It’s no secret that mobile devices have become a ubiquitous part of our culture, but you may be surprised to learn how frequently technology users are turning to smartphones for online shopping. According to fresh findings from Adobe Digital Insights (ADI), mobile spending was up 44% year-over-year among US consumers from Thanksgiving through Cyber Monday.
During the five-day span, mobile spending made up $10.1 billion of the $24.2 billion in overall online purchases. With significant dollars on the line — and the popularity of mobile shopping on the rise — it’s important for smartphone and tablet users to educate themselves about best practices for shopping from their mobile devices.
According to ADI director Taylor Schreiner, “Converting mobile traffic to sales has long been a thorn in the side of retailers, but investments in making the experience faster and easier have paid off.” Several additional data points gathered between November 22 and November 26 support Schreiner’s assertion that the focus on mobile-friendly buying platforms has boosted consumers’ comfort levels with mobile shopping:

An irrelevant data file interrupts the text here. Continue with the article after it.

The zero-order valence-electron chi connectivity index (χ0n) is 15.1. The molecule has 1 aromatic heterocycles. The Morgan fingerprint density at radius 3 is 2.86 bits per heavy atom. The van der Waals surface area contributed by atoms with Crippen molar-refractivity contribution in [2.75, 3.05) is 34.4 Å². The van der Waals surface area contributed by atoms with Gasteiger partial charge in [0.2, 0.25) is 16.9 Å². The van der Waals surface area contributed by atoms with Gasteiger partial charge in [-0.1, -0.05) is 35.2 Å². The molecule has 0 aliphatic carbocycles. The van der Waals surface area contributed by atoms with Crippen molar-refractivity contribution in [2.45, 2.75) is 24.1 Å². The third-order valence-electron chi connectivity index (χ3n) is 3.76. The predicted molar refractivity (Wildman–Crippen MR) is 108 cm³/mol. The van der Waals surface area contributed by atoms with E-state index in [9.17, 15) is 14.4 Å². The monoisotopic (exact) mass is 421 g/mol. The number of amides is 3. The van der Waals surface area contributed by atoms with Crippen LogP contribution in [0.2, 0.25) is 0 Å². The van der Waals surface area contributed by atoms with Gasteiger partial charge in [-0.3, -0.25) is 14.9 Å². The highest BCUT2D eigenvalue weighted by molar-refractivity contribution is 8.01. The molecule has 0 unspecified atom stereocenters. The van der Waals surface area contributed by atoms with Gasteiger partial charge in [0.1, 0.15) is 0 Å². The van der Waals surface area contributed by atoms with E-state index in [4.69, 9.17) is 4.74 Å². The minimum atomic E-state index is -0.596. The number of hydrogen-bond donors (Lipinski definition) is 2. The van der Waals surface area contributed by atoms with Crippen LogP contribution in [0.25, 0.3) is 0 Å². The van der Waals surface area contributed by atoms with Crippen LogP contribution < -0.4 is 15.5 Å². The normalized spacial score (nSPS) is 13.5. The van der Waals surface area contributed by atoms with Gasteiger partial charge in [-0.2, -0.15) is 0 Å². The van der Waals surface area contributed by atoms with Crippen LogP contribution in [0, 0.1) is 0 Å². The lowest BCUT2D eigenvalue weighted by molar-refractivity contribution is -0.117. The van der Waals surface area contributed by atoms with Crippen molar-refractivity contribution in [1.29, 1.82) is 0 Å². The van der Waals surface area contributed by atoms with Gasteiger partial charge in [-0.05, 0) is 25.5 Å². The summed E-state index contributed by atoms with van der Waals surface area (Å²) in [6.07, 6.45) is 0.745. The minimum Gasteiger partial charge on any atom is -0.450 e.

There’s no arguing the convenience factor of mobile shopping, nor the fact that the holiday shopping season is far from over. Retailers, charitable organizations, and event purveyors will be vying for dollars through December (and many other times throughout the year). Whether you’re shopping from your couch or making purchases while on the go, keep these three tips in mind to ensure that your money, data, and mobile devices aren’t left vulnerable to cybercriminals: